Leap day – how genius is that? Of course, leap days do not add up precisely, because why (WHY?!) in the name of the Cookie monster and all that is holy would our definition of 24 hours and 4-year leap days EXACTLY add up to the orbital motion that was giving to Earth when it was formed 5 billion years ago? Of course it doesn’t. So we add more corrections to account for those extra decimals. Leap days are only added every sometimes when certain mathematical criteria are fulfilled. You can read the algorithm here to enjoy some casual brain explosion.

A Solar Day

The 24 hours we define as a day stem from precise measurements based on the speed of light.

However, smart people have previously defined days in more astronomically fitting ways. For instance, a solar day is the time period between two consecutive occurrences of the Sun being at its highest on the sky. This sounds pretty clever and consistent, until you remember that Earth during that time period has moved 1/365th, or roughly 1 degree, around the Sun. This small yet important orbital motion implies that the Sun will not be at exactly the same place on the sky as the day before and hence you introduce new corrections to the definition of day.

But, a solar day is on average 24 hours long, and hence this is where our 24 hours day length stems from. After all, there once was a time where it was not possible to define time from delicate measurements such as those of the speed of light.

Days On Other Rocky Planets

Let’s take a look at what a day is on other planets. This should be fun!

On Mars, a solar day is 24 hours, 39 minutes and 35 seconds, while a sidereal day is 24 hours, 37 minutes and 22 seconds. This is only a bit longer than one rotation on Earth. Does this mean that there is some astrophysical reason for rotation speeds being so similar on different planets? I wanted to know this and the answer was interesting.

Because there isn’t. Not at all.

If we take a look at Venus, we see that one rotation takes roughly 243 days here on Earth. On top of that, Venus spins the opposite direction from that of Earth or Mars. And if you think that’s fun, wait until you hear how a year on Venus is only 225 days on Earth! Think about that. A day on Venus is longer than a year on Venus. And why wouldn’t it be? It’s only because we’re so used to our own calendar hierarchy that we think a day should be shorter than a year.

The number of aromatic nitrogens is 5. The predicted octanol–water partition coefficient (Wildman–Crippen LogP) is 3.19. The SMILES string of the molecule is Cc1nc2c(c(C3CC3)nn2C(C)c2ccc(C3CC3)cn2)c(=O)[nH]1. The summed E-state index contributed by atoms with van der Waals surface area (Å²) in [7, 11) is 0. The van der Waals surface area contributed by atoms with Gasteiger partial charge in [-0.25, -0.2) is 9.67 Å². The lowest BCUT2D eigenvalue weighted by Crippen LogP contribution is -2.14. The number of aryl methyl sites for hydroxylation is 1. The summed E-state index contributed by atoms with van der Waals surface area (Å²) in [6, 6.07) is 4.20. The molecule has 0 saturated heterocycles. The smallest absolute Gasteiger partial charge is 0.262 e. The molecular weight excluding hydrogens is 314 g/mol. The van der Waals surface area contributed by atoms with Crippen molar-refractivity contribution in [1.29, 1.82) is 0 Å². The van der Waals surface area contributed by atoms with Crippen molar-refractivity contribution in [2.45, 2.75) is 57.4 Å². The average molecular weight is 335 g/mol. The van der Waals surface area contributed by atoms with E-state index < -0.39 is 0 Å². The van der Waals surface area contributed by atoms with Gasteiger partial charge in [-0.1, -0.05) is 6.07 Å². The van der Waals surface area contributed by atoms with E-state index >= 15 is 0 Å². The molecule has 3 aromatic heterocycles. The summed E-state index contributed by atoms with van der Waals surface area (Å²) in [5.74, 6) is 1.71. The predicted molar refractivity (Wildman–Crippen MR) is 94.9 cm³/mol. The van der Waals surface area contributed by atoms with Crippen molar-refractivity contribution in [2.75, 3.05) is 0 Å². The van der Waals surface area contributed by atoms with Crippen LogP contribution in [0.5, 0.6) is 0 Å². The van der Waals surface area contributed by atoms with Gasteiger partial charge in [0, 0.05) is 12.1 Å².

Days On Gas Giants

In my last post, I made a small exercise on how old a dog can get on Neptune. There, we saw how a day on Neptune is tricky to define, because the surface is made of gas, so it does not move like a rigid body. It’s not a rock that moves either everywhere or nowhere. Neptune’s surface is gaseous and some places can move while others don’t.

On Earth, the surface is solid and one rotation around the axis takes the same time at the pole as at equator. This also implies that the rotational speed is higher at equator than at the poles.

That is not the case on gas planets. Their surfaces move like a liquid. Take Neptune, for instance. Here, a day is 12 hours at the poles and 18 hours at equator. How would you make a calendar there? How would you define a week? HOW?!?

Assume you live on the surface of Neptune. You could of course settle with a 12-hour day, if you live in the polar region, and build your calendar on that. But that only works if you never move around. If you move towards equator, you will need to adjust your day length and hence your entire calendar foundation.

To make any meaningful calendar on a gas giant, we need to use the average length of a day. And, as in most other aspects of life, average is great!

Thank you for still reading. Thank you for joining me on this journey to figure out what a day is. See you next (Earthly) week.